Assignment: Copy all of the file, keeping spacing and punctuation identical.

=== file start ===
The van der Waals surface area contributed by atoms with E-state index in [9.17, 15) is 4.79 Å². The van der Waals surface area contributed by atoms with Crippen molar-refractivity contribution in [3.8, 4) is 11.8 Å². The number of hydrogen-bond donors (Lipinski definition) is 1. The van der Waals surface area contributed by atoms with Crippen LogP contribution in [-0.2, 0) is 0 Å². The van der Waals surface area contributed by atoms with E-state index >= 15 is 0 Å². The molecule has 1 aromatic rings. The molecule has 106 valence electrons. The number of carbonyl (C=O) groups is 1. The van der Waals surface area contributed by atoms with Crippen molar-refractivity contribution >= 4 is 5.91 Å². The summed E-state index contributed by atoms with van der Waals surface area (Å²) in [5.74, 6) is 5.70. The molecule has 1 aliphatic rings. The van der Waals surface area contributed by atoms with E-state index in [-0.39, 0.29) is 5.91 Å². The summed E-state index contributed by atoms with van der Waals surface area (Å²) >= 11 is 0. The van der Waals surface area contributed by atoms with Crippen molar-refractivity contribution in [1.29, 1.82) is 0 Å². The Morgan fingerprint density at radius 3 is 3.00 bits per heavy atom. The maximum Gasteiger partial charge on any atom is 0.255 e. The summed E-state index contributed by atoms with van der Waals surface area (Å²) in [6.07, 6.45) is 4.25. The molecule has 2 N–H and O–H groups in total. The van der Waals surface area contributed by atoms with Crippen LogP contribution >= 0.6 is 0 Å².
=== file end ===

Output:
The van der Waals surface area contributed by atoms with E-state index in [9.17, 15) is 4.79 Å². The van der Waals surface area contributed by atoms with Crippen molar-refractivity contribution in [3.8, 4) is 11.8 Å². The number of hydrogen-bond donors (Lipinski definition) is 1. The van der Waals surface area contributed by atoms with Crippen LogP contribution in [-0.2, 0) is 0 Å². The van der Waals surface area contributed by atoms with E-state index >= 15 is 0 Å². The molecule has 1 aromatic rings. The molecule has 106 valence electrons. The number of carbonyl (C=O) groups is 1. The van der Waals surface area contributed by atoms with Crippen molar-refractivity contribution >= 4 is 5.91 Å². The summed E-state index contributed by atoms with van der Waals surface area (Å²) in [5.74, 6) is 5.70. The molecule has 1 aliphatic rings. The van der Waals surface area contributed by atoms with E-state index in [-0.39, 0.29) is 5.91 Å². The summed E-state index contributed by atoms with van der Waals surface area (Å²) >= 11 is 0. The van der Waals surface area contributed by atoms with Crippen molar-refractivity contribution in [1.29, 1.82) is 0 Å². The Morgan fingerprint density at radius 3 is 3.00 bits per heavy atom. The maximum Gasteiger partial charge on any atom is 0.255 e. The summed E-state index contributed by atoms with van der Waals surface area (Å²) in [6.07, 6.45) is 4.25. The molecule has 2 N–H and O–H groups in total. The van der Waals surface area contributed by atoms with Crippen LogP contribution >= 0.6 is 0 Å².